Starting this semester, the University of Michigan will be a driving force in the electric and hybrid vehicle movement, thanks to a $2.5 million grant from the White House’s Advanced Electric Drive Vehicle Education Program, announced in August 2009.
The grant, which is funded by the American Recovery and Reinvestment Act, will create ten courses on topics such as hybrid vehicles, batteries and green power. Seven of the ten courses will be taught in Ann Arbor, while the rest will be offered to students at UM-Dearborn and Kettering University in Flint. In addition, two laboratories—an Integrated Hybrid Electric System Laboratory and an Automotive Power Electronics Laboratory—will be developed for the Ann Arbor campus over the next two years to support the graduate and undergraduate courses.
ME Professor Huei Peng, who also serves as the executive director of Interdisciplinary and Professional Engineering Programs in the College of Engineering, led the proposal that won the $2.5 million grant for the development of educational activities in transportation electrification. The goal of the program is to educate UM graduates in electrical power generation, delivery, conversion, and controls both at the grid level and the vehicular level. These graduates will then go on to form the next generation of engineers and workers to lead the way toward a new age of green vehicles.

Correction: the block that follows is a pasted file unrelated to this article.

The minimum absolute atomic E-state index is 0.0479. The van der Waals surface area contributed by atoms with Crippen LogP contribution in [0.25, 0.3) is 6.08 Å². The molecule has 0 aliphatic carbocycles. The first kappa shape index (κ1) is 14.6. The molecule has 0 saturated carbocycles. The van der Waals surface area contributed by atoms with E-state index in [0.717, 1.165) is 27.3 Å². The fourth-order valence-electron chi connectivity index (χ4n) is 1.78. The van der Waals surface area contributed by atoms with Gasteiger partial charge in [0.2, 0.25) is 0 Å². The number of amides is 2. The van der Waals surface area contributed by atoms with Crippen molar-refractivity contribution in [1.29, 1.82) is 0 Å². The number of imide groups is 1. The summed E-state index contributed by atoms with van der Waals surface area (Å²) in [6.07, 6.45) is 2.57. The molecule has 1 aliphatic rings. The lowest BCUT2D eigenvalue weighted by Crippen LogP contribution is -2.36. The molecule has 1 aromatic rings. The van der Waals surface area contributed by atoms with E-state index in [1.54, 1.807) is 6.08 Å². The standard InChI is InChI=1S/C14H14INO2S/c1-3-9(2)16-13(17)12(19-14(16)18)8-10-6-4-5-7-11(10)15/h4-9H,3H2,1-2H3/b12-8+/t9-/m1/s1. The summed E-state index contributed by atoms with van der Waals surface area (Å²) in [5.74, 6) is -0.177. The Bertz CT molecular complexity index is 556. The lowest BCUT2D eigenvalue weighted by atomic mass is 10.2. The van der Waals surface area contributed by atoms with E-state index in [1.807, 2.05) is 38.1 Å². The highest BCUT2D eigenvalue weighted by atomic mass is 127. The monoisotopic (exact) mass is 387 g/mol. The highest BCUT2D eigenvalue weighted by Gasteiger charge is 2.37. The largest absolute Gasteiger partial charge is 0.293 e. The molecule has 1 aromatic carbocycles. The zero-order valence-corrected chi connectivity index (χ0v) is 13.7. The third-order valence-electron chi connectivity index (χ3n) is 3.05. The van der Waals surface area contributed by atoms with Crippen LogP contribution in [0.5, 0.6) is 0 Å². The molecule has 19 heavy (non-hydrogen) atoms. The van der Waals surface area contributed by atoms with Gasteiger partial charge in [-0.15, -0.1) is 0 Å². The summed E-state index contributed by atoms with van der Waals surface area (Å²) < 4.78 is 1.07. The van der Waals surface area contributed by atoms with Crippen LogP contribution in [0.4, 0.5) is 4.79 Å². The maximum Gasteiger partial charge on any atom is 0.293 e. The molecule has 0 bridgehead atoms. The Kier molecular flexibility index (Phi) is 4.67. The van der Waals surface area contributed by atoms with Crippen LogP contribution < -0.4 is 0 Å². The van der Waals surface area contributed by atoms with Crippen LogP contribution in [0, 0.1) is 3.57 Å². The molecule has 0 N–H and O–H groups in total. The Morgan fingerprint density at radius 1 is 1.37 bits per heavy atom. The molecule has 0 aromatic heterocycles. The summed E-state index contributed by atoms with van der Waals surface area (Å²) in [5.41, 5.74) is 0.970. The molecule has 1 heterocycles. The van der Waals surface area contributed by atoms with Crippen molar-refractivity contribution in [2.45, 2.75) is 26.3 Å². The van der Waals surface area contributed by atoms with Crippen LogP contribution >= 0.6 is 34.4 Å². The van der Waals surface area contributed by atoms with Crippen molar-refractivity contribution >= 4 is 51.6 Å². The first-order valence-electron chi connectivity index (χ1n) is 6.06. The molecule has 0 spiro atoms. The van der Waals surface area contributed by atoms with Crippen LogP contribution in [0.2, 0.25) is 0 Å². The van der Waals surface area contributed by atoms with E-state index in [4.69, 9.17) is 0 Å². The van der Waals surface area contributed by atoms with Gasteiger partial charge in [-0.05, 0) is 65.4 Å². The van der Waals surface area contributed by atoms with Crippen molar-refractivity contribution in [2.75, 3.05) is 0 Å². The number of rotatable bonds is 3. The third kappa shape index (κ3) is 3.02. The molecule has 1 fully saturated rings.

“We want to develop all opportunities so the workforce in Michigan can be transformed,” Peng said. Besides laying the foundation for education with a clean energy focus, the Advanced Electric Drive Vehicle Education Program will also create industrially relevant engineering jobs and will support the nation’s transition to green manufacturing.
The grant is part of more than $1 billion going to Michigan-based companies and universities. Reflecting the state’s leadership in clean-energy manufacturing, Michigan is receiving the largest share of grant funding of any state.